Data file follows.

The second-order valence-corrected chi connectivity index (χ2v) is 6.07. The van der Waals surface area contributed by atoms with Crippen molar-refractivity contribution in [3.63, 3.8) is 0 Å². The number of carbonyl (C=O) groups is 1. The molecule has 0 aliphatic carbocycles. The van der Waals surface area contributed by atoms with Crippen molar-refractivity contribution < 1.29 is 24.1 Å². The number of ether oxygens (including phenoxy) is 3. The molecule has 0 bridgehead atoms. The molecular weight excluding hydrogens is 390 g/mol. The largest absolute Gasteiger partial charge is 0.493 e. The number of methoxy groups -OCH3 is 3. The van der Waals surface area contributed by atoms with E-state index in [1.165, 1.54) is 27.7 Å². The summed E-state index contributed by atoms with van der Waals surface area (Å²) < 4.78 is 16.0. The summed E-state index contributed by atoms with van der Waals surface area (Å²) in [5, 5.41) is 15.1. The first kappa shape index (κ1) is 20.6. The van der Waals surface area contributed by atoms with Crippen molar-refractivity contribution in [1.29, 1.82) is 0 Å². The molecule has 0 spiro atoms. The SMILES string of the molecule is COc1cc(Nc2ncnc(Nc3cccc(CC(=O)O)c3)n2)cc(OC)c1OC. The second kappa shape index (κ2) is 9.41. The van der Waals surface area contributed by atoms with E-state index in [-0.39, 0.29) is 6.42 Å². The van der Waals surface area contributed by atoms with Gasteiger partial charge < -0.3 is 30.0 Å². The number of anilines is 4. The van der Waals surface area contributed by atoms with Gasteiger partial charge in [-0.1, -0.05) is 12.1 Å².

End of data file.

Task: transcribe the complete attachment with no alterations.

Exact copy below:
The second-order valence-corrected chi connectivity index (χ2v) is 6.07. The van der Waals surface area contributed by atoms with Crippen molar-refractivity contribution in [3.63, 3.8) is 0 Å². The number of carbonyl (C=O) groups is 1. The molecule has 0 aliphatic carbocycles. The van der Waals surface area contributed by atoms with Crippen molar-refractivity contribution < 1.29 is 24.1 Å². The number of ether oxygens (including phenoxy) is 3. The molecule has 0 bridgehead atoms. The molecular weight excluding hydrogens is 390 g/mol. The largest absolute Gasteiger partial charge is 0.493 e. The number of methoxy groups -OCH3 is 3. The van der Waals surface area contributed by atoms with E-state index in [1.165, 1.54) is 27.7 Å². The summed E-state index contributed by atoms with van der Waals surface area (Å²) < 4.78 is 16.0. The summed E-state index contributed by atoms with van der Waals surface area (Å²) in [5, 5.41) is 15.1. The first kappa shape index (κ1) is 20.6. The van der Waals surface area contributed by atoms with Crippen molar-refractivity contribution in [1.29, 1.82) is 0 Å². The molecule has 0 spiro atoms. The SMILES string of the molecule is COc1cc(Nc2ncnc(Nc3cccc(CC(=O)O)c3)n2)cc(OC)c1OC. The second kappa shape index (κ2) is 9.41. The van der Waals surface area contributed by atoms with E-state index in [-0.39, 0.29) is 6.42 Å². The van der Waals surface area contributed by atoms with Gasteiger partial charge < -0.3 is 30.0 Å². The number of anilines is 4. The van der Waals surface area contributed by atoms with Gasteiger partial charge in [-0.1, -0.05) is 12.1 Å².